Comparing this with the recursion
$$
a_{k+1,m+1} =2a_{k-1,m} + a_{k-2,m-1}
$$
we established above, along with the initial values, we see that
\begin{equation}\label{acformula}
a_{k,m} = \tilde a_{k,m} = c_{2m-k,m}.
\end{equation}
Combining \eqref{crmformula} and \eqref{acformula}, we obtain
\eqref{abkmzero}.
\end{proof}
Recall that we introduced the function
\begin{eqnarray*}
f(x) = \frac{1}{x} \left[\right. \kern-20pt&& (2-3x) \log 2 + (1-x) \log (1-x) \\[-.25em]
&& \kern10pt {}-(2x-1)\log (2x-1) - (2-3x) \log (2-3x) \left.\kern-2pt\right]
\end{eqnarray*}
on the interval $(\frac{1}{2},\frac{2}{3})$. We set
$f(\frac{1}{2}) = \log 2$ and $f(\frac{2}{3}) = 0$ and write
$$
x^* = {12 - 2\sqrt{2} \over 17} = 0.5395042867796\ldots
$$
for the unique point in $(\frac{1}{2},\frac{2}{3})$ where $f$
takes its maximum value,
$$
f^* = f(x^*) = \log(1+\sqrt{2}) = 0.8813735870195\ldots.
$$
\begin{prop}\label{max-log}
For $\frac{k}{2} \le m \le \frac{2k}{3}$, we have
\begin{equation}\label{akmest}
k^{-1/2} \exp\left( m f\left( \frac{m}{k} \right)\right) \lesssim
a_{k,m} \lesssim k^{1/2} \exp\left( m f\left( \frac{m}{k}
\right)\right).
\end{equation}
Consequently,
\begin{equation}\label{limmaxakm}
\lim_{k \to \infty} \max_{m} \frac{1}{m} \log a_{m,k} = f^*.
\end{equation}
\end{prop}
\begin{proof}
As we saw above, when $\frac{k}{2} \le m \le \frac{2k}{3}$,
$$
a_{k,m} = 2^{2k - 3m - 1} \frac{m}{k-m} { k - m \choose 2m - k }.
$$
Thus, we see that $a_{k,\frac{k}{2}} = 2^{\frac{k}{2}-1}$ and
$a_{k,\frac{2k}{3}} = 1$, so the estimate~\eqref{akmest}
holds when $m = \frac{k}{2}$ or $m = \frac{2k}{3}$.
Let us now consider $\frac{k}{2} < m < \frac{2k}{3}$, in which case
\begin{align}
\label{est1} \frac{k}{3} < & \ k-m < \frac{k}{2}, \\
\label{est2} 1 \le & \ 2m-k < \frac{k}{3}, \\
\label{est3} 1 \le & \ 2k-3m < \frac{k}{2}.
\end{align}
Stirling's approximation gives
$$
n! \asymp \sqrt{n} \left( \frac{n}{e} \right)^n
$$
for every $n \ge 1$, where we write $a\asymp b$ if $a \lesssim b$
and $a \gtrsim b$. Thus,
$$
a_{k,m} \asymp 2^{2k-3m} \frac{m}{k-m} \left(
\frac{k-m}{(2m-k)(2k-3m)} \right)^{1/2}
\frac{\left(\frac{k-m}{e}\right)^{k-m} }{ \left(\frac{2m-k}{e}
\right)^{2m-k} \left(\frac{2k-3m}{e} \right)^{2k-3m}}.
$$
Due to the estimates \eqref{est1}--\eqref{est3}, \eqref{akmest} will
follow once we show that
$$
\tilde a_{k,m} := 2^{2k-3m} \frac{\left(\frac{k-m}{e}\right)^{k-m}
}{ \left(\frac{2m-k}{e} \right)^{2m-k} \left(\frac{2k-3m}{e}
\right)^{2k-3m}} = \exp\left( m f\left( \frac{m}{k} \right)\right).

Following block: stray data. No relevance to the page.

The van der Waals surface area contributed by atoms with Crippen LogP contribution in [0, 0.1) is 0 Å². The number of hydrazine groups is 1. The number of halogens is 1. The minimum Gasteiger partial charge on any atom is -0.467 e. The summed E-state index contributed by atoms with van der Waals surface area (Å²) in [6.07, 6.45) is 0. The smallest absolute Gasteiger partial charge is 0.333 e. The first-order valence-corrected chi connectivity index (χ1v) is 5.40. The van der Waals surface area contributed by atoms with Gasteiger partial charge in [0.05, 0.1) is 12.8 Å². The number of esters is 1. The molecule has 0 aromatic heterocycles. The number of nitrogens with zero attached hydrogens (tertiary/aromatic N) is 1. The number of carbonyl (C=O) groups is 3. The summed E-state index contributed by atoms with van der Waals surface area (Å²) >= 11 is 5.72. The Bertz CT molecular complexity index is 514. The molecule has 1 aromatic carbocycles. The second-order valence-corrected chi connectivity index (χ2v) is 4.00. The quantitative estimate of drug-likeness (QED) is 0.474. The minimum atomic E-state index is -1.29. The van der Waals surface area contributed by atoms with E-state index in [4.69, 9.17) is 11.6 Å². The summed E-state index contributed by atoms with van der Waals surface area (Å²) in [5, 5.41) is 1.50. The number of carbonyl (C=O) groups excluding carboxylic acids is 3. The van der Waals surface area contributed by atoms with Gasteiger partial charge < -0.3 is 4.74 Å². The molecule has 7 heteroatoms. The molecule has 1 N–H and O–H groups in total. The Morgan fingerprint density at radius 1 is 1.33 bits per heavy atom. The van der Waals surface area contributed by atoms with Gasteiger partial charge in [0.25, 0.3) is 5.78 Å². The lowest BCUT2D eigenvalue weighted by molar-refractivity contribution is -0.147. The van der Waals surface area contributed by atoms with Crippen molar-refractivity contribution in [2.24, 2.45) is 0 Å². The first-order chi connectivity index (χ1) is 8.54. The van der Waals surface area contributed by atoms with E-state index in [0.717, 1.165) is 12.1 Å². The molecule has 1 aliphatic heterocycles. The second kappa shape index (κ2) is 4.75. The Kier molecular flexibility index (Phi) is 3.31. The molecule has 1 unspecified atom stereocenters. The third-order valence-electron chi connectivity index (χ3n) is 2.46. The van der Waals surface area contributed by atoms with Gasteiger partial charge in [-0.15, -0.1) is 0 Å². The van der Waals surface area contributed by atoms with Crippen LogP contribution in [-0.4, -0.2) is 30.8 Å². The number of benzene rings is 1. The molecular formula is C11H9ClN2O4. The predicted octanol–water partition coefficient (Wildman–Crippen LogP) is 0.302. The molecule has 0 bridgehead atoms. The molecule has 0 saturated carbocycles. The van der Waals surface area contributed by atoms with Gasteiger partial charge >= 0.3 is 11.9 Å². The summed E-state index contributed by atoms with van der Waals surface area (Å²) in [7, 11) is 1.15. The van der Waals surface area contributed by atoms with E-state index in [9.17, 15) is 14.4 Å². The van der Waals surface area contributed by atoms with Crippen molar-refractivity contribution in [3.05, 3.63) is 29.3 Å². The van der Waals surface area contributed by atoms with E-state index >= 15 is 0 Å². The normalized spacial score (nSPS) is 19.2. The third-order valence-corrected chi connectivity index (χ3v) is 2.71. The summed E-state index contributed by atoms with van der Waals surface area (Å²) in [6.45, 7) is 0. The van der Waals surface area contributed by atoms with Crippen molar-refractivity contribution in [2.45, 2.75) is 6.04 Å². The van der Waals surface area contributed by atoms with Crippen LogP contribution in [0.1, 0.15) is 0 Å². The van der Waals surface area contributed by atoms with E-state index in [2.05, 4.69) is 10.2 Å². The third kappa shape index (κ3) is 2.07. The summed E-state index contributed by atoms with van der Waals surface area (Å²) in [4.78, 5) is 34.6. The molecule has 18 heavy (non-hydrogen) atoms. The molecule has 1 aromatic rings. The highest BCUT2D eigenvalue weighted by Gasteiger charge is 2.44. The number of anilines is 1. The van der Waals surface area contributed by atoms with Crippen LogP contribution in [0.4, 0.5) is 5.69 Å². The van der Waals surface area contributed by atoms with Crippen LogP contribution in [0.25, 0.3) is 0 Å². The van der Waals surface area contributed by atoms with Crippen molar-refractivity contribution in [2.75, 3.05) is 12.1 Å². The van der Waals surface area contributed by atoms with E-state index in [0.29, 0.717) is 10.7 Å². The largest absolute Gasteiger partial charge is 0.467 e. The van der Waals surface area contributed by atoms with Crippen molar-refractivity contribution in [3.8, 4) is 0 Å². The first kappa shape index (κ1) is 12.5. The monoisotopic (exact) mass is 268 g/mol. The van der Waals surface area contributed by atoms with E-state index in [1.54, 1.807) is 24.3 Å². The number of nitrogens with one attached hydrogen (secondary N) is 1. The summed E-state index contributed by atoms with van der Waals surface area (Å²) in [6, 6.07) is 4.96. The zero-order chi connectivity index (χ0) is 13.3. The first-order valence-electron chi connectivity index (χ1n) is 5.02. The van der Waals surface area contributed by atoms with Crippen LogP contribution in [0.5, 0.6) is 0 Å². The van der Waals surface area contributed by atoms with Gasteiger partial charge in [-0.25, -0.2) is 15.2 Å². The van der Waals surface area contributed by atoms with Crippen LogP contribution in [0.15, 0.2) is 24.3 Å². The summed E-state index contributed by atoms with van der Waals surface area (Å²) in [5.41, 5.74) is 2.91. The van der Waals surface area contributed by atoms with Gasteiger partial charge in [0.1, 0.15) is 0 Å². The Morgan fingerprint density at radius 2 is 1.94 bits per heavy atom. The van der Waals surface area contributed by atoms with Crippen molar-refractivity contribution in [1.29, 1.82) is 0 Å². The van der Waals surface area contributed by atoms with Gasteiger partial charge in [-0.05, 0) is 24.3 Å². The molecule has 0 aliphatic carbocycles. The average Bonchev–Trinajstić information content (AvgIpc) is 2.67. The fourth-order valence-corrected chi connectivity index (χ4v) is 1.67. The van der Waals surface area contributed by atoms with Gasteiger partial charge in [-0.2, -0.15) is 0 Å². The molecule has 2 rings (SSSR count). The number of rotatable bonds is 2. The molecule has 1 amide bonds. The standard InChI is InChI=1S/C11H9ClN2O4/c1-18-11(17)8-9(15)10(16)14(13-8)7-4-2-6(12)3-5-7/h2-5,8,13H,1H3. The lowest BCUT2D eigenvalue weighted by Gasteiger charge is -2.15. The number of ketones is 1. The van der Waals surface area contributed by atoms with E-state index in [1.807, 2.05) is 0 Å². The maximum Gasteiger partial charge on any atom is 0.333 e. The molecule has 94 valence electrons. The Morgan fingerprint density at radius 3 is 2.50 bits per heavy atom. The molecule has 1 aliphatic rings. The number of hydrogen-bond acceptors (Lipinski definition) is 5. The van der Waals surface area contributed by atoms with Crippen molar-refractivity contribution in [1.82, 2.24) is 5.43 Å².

$$
Writing $x = m/k$, we find that
\begin{align*}
\tilde a_{k,m} & = 2^{2k-3m} \frac{\left(k-m\right)^{k-m} }{
\left(2m-k\right)^{2m-k} \left(2k-3m \right)^{2k-3m}} \\
& = 2^{2k-3kx} \frac{\left(k-kx\right)^{k-kx} }{
\left(2kx-k \right)^{2kx-k} \left(2k-3kx \right)^{2k-3kx}} \\
& = 2^{2k-3kx} \frac{\left(1-x\right)^{k(1-x)} }{ \left(2x-1
\right)^{k(2x-1)} \left(2-3x \right)^{k(2-3x)}} \\
& = \exp\left( k x f\left( x \right)\right) \\
& = \exp\left( m f\left( \frac{m}{k} \right)\right).
\end{align*}
This finishes the proof of \eqref{akmest}, which in turn immediately
implies
$$
\limsup_{k \to \infty} \max_{m} \frac{1}{m} \log a_{m,k} \le f^*.
$$
On the other hand, as $k$ gets large, we can choose $m$ so that
$m/k$ gets arbitrarily close to $x^*$, so that by
\eqref{akmest} again,
$$
\liminf_{k \to \infty} \max_{m} \frac{1}{m} \log a_{m,k} \ge f^*.
$$
Thus, we have established~\eqref{limmaxakm}.
\end{proof}
\section{A Lower Bound for the Box Counting Dimension of the
Spectrum}\label{boxsec}
In this section we will prove a lower bound for the (lower) box
counting dimension of the spectrum of the Fibonacci Hamiltonian.
Recall that the lower box counting dimension of a bounded set $S
\subset \R$ is defined as follows:
$$
\dim_B^-(S) = \liminf_{\varepsilon \to 0} \frac{\log
N_S(\varepsilon)}{\log 1/\varepsilon},
$$
where
$$
N_S(\varepsilon) = \# \{ j \in \Z : [j\varepsilon,
(j+1)\varepsilon) \cap S \not= \emptyset \}.
$$
The following was shown in \cite{DT}.
\begin{lemma}\label{dtlemma}
For every $\lambda > 4$, there exists $S_u(\lambda)$ such that the following
holds: \\[1mm]
{\rm (a)} Given any {\rm (}type A{\rm )} band $I_{k+1} \subset
\sigma_{k+1}$ lying in the band $I_k \subset \sigma_k$, we have
for every $E \in I_{k+1}$,
$$
\left| \frac{x_{k+1}'(E)}{x_k'(E)} \right| \le S_u(\lambda).
$$
{\rm (b)} Given any {\rm (}type B{\rm )} band $I_{k+2} \subset
\sigma_{k+2}$ lying in the band $I_k \subset \sigma_k$, we have
for every $E \in I_{k+2}$,
$$
\left| \frac{x_{k+2}'(E)}{x_k'(E)} \right| \le S_u(\lambda).
$$
For example, one can choose $S_u(\lambda) = 2\lambda + 22$.
\end{lemma}
We use the symbol $S_u(\lambda)$ instead of the explicit $2\lambda
+ 22$ to make the dependence of everything that follows on this
quantity explicit.
Inductively, Lemma~\ref{dtlemma} gives an upper bound for $|x_k'|$
on each band of $\sigma_k$ and this in turn will give a lower
bound on the length of a band, which will be crucial in the proof
of the following result.
\begin{theorem}\label{lowerboundthm}
For all $\lambda > 4$,
\begin{equation}\label{dimblowerexpl}
\dim_B^-(\Sigma_\lambda) \ge \frac{f^*}{\log S_u(\lambda)}.
\end{equation}
\end{theorem}
\begin{proof}
Let $m_k = \lfloor 3kx^* \rfloor$. Since $x^*>0.4$, the sequence
$\{m_k\}$ is strictly increasing and $\lim_{k \to \infty}
\frac{m_k}{3k} = x^*$. Write
$$
f_k = \frac{1}{m_k} \log a_{3k,m_k}.
$$
We know from Proposition~\ref{max-log} that
\begin{equation}\label{fkconv}
\lim_{k \to \infty} f_k = f^*
\end{equation}